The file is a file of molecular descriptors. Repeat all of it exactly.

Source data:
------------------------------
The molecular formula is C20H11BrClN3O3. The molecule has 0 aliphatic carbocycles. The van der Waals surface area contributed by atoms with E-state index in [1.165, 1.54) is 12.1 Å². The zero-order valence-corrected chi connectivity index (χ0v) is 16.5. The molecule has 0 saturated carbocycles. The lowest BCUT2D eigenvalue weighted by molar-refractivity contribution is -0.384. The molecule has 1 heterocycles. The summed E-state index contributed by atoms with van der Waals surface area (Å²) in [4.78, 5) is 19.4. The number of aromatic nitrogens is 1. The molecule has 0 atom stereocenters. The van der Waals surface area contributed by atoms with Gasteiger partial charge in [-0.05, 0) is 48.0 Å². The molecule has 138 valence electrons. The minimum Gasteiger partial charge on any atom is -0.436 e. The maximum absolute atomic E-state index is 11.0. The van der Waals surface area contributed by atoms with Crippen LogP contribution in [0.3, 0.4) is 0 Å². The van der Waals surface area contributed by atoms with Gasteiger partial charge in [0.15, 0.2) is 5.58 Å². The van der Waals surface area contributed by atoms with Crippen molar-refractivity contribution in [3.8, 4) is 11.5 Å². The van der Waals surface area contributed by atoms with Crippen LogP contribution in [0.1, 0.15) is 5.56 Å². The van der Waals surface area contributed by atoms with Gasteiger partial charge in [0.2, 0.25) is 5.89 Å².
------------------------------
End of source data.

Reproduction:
The molecular formula is C20H11BrClN3O3. The molecule has 0 aliphatic carbocycles. The van der Waals surface area contributed by atoms with E-state index in [1.165, 1.54) is 12.1 Å². The zero-order valence-corrected chi connectivity index (χ0v) is 16.5. The molecule has 0 saturated carbocycles. The lowest BCUT2D eigenvalue weighted by molar-refractivity contribution is -0.384. The molecule has 1 heterocycles. The summed E-state index contributed by atoms with van der Waals surface area (Å²) in [4.78, 5) is 19.4. The number of aromatic nitrogens is 1. The molecule has 0 atom stereocenters. The van der Waals surface area contributed by atoms with Gasteiger partial charge in [-0.05, 0) is 48.0 Å². The molecule has 138 valence electrons. The minimum Gasteiger partial charge on any atom is -0.436 e. The maximum absolute atomic E-state index is 11.0. The van der Waals surface area contributed by atoms with Crippen LogP contribution in [0.3, 0.4) is 0 Å². The van der Waals surface area contributed by atoms with Gasteiger partial charge in [0.15, 0.2) is 5.58 Å². The van der Waals surface area contributed by atoms with Crippen molar-refractivity contribution in [3.8, 4) is 11.5 Å². The van der Waals surface area contributed by atoms with Crippen LogP contribution in [0.1, 0.15) is 5.56 Å². The van der Waals surface area contributed by atoms with Gasteiger partial charge in [0.2, 0.25) is 5.89 Å².